The Coliseum Inn helps shield Edmonton’s homeless from COVID-19

Boyle Street Outreach worker Deanna Cachagee entering an abandoned building in Edmonton. (Photo supplied).

by Brandi Morin 

(April 20, 2020) – The Coliseum Inn, located in north Edmonton, has opened its doors in partnership with Homeward Trust and Boyle Street Community Services to help shield the homeless from the Coronavirus.

In a bid to loosen the pressure on social service organizations struggling to prevent a pandemic outbreak on the streets, the 98-unit hotel will offer shelter to the city’s most vulnerable.

“This is huge,” says Jordan Reiniger, Executive Director at Boyle Street Community Services on Monday April 20.

“It’s indicative of the community stepping up in times like these. It’s heartening, things are coming together.”

In late March the Alberta government bailed on plans to house the homeless in Calgary. Some organizations moved homeless people into hotels there after reported overcrowding at homeless shelters. Mayor Naheed Nenshi said although he prefers the idea, “cost has been a factor. Ultimately this is a decision of the provincial government, not a decision of the city.” As of April 15, 10 people were being housed at a hotel in Calgary.

The Coliseum Inn in northwest Edmonton is opening its doors to the homeless.

Edmonton is now considered an epi-centre for assisting the homeless during the COVID19 crisis with Calgary and other municipalities utilizing resources and facilities available in Edmonton.

Homeward Trust supported by the federal and provincial governments, the City of Edmonton and private and not-for-profit sectors is funding the initiative.

According to data collected by Homeward Trust 1,845 people experience homelessness in Edmonton. Of those, 58 percent are Indigenous, 46 percent are women and 30 percent are youth.

Coliseum Inn staff have remained employed to help serve the new customers staying there, said Reiniger.  Staff will clean rooms on a regular basis and manage administrative tasks in coordination with Boyle Street staff.

“We wanted them (staff) to be able to keep their jobs. They’re still there and in close contact with our staff.”

Each person will have a room to themselves with a bed, bathroom, fridge, microwave and an invitation to stay for up to 21 days. The hotel will not only shelter the destitute from the storm of the Coronavirus, it is part of a longer-term vision to provide transitional housing.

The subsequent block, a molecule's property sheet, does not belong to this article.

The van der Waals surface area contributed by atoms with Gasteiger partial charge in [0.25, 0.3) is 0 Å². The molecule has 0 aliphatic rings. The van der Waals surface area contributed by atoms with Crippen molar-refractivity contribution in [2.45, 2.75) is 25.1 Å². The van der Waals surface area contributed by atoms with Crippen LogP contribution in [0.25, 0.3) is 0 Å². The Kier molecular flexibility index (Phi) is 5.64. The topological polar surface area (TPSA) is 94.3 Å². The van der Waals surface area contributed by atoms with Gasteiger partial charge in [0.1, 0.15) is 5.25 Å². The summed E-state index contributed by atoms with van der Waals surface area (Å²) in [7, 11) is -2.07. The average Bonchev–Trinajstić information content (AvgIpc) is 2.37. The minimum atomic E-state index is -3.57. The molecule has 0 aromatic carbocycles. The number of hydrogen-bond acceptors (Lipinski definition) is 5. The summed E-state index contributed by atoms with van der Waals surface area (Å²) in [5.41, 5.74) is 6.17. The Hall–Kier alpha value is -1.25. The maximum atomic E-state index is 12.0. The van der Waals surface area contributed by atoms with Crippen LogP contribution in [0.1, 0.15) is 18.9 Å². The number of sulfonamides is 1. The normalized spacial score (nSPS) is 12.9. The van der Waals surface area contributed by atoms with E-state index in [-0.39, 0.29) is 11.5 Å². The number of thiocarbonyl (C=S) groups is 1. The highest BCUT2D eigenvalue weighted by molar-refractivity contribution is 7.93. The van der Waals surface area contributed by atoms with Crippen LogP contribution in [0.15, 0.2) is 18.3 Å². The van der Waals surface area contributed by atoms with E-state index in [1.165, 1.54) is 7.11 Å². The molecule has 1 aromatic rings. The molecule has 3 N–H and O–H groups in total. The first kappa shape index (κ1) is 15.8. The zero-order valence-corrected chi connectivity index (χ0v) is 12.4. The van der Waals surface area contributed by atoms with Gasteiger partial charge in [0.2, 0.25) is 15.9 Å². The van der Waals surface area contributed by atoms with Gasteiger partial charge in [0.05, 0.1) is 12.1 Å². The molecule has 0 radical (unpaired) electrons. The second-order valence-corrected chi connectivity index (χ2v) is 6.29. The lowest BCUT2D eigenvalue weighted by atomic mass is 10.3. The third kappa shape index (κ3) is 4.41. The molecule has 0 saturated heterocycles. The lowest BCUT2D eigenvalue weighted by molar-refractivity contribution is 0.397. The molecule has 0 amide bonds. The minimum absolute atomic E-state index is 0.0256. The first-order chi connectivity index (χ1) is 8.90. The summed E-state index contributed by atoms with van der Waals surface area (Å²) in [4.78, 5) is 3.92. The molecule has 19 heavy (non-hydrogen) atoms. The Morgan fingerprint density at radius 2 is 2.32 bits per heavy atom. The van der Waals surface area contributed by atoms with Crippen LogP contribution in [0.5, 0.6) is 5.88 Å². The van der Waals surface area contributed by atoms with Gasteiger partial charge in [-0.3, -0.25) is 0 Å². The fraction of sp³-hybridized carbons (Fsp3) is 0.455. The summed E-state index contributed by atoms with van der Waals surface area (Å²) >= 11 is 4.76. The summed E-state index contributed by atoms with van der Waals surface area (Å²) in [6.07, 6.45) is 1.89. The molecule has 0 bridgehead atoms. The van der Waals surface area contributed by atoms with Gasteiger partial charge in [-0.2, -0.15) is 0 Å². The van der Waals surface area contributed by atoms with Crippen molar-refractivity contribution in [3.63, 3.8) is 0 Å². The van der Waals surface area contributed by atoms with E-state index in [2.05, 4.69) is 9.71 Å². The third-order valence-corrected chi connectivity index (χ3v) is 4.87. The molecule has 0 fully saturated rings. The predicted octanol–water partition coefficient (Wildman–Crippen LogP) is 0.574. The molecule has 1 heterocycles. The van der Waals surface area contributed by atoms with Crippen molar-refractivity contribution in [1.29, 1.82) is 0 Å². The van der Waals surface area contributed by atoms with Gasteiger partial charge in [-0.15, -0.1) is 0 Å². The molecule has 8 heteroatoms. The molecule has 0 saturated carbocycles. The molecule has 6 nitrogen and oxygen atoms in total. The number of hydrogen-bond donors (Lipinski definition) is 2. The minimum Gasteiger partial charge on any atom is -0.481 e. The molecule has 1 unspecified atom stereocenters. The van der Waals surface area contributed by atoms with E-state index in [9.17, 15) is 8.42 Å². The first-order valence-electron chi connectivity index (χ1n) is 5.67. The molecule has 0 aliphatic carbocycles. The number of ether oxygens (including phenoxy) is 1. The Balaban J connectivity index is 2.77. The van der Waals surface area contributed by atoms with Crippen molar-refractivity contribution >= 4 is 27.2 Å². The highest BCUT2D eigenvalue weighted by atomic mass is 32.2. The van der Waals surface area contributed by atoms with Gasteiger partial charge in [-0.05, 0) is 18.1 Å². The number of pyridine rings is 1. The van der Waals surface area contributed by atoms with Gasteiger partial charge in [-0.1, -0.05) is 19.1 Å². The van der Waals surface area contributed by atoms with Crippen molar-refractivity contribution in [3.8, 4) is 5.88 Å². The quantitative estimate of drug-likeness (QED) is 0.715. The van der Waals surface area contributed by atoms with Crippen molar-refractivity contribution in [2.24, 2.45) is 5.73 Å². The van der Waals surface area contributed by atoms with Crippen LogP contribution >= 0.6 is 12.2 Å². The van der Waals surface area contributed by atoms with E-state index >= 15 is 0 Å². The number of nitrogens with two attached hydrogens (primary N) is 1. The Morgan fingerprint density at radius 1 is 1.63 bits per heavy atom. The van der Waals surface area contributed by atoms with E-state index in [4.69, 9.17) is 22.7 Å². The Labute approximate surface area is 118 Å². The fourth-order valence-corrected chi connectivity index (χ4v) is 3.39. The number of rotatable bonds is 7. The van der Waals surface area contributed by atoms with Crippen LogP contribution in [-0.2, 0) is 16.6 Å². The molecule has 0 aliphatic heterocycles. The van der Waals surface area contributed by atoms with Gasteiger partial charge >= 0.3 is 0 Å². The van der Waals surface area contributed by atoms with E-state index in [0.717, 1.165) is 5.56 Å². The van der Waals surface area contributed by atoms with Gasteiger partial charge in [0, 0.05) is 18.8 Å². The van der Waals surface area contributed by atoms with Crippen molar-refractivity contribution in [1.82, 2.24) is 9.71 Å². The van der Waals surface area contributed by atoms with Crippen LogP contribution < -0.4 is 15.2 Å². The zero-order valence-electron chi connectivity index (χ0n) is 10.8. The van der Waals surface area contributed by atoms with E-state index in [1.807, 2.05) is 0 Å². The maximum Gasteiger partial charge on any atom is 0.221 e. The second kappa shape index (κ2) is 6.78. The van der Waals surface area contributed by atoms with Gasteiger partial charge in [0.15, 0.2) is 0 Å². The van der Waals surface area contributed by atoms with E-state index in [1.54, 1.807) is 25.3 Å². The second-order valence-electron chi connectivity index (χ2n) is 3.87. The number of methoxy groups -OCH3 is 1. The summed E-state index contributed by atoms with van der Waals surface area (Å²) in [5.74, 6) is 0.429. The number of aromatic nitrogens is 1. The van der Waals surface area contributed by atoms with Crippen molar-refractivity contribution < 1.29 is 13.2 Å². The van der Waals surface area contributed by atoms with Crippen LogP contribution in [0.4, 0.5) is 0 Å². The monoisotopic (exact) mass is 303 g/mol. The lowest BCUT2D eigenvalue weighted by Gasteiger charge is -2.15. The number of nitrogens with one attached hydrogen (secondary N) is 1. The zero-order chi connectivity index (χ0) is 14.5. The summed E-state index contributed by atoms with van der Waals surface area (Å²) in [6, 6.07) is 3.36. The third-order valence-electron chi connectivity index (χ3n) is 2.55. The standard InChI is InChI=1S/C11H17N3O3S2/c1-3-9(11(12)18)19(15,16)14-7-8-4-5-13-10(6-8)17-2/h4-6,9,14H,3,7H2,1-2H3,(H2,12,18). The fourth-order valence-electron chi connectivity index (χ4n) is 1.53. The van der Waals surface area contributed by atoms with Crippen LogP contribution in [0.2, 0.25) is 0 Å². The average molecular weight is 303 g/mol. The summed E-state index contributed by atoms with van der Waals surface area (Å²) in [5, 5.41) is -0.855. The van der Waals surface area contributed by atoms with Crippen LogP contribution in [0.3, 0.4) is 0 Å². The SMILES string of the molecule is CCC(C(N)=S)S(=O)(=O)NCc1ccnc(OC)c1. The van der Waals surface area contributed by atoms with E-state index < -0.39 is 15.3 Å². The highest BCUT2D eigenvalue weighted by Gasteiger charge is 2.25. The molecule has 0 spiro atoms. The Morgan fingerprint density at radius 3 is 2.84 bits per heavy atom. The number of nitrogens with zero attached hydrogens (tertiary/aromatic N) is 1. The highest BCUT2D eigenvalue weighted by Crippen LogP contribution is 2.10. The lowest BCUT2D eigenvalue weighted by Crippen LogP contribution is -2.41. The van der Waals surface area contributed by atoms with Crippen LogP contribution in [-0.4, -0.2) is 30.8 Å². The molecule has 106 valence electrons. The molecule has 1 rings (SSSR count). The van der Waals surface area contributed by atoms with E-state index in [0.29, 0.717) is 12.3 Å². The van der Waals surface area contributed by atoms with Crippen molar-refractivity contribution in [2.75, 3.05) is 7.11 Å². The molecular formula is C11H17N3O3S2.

“We’ve been seeing this as a potential option to help end homelessness for a while now.

“The pandemic gave us more of a sense of emergency to find a place to put people where they can be safe while they’re in that transition,” said Reiniger.

A make shift sign warns visitors to stay away.

In March the Edmonton Expo Centre, across the road from the Coliseum Inn, began operating as an emergency homeless day shelter in response to COVID19. It offers meals, medical supplies, and assessment to over 800 vulnerable, homeless people a day. The centre also has an isolation shelter unit for people experiencing COVID19 like symptoms. Reiniger says a steady 70 people are rotating between 10 to 14-day isolation periods there.

“We have a population that’s already dealing with serious health issues and they’re just as anxious and worried about this as the general public – they understand the risks and they stay there to isolate,” he said.

The main way the Coronavirus spreads is by person to person contact but those congregating on the streets don’t have privy to social distancing.

Out on the frontlines Boyle Street outreach workers are working round the clock shifts to provide support to people living in alleyways and tent cities along the River Valley.

Deanna Cachagee said at first there was a lot of worry, fear and misinformation circulating among the people she works with. But there is a calm that’s come, and she attributes it to the family atmosphere out on the streets.

“These are unprecedented times, we are out here leading the COVID response on the street,” said Cachagee.

“But really it’s shown me how much resilience our community really has. We’ve had to become messengers of updates to them. I mean, most sleep outside, they have no phones – but there’s lots of positives. They’re good with social distancing and a lot of them know what’s going on.”

Cachagee’s shift starts at seven in the morning and ends at three p.m. She heads out on foot with another outreach worker combing the streets and visiting the tent cities to hand out sanitizer and offer resources. A nurse employed by Boyle Street is on shift too and able to offer support. Cachagee doesn’t wear protective gear but says she stays six feet away from her clients and wants to set an example to them at physical distance.

But she does wear a constant passion for her clients on her sleeve. She’s earned her way into the trust circles of the thousands of people living without a home in Edmonton and now is a time it matters most to have trust.

At one camp hangs a sign warning not to enter, “We are under Quarantine! No visitors passed the gate,” it reads.

It’s a relief people are taking precautions to protect themselves and others, said Cachagee, even on the streets.

“I’m happy they did that! The people in the camps have their own space, that is their home. I’m glad they’re trying to keep safe.”

Reiniger expects the Coliseum Inn to fill up this week as there’s already approximately 950 people on a waiting list for local housing.




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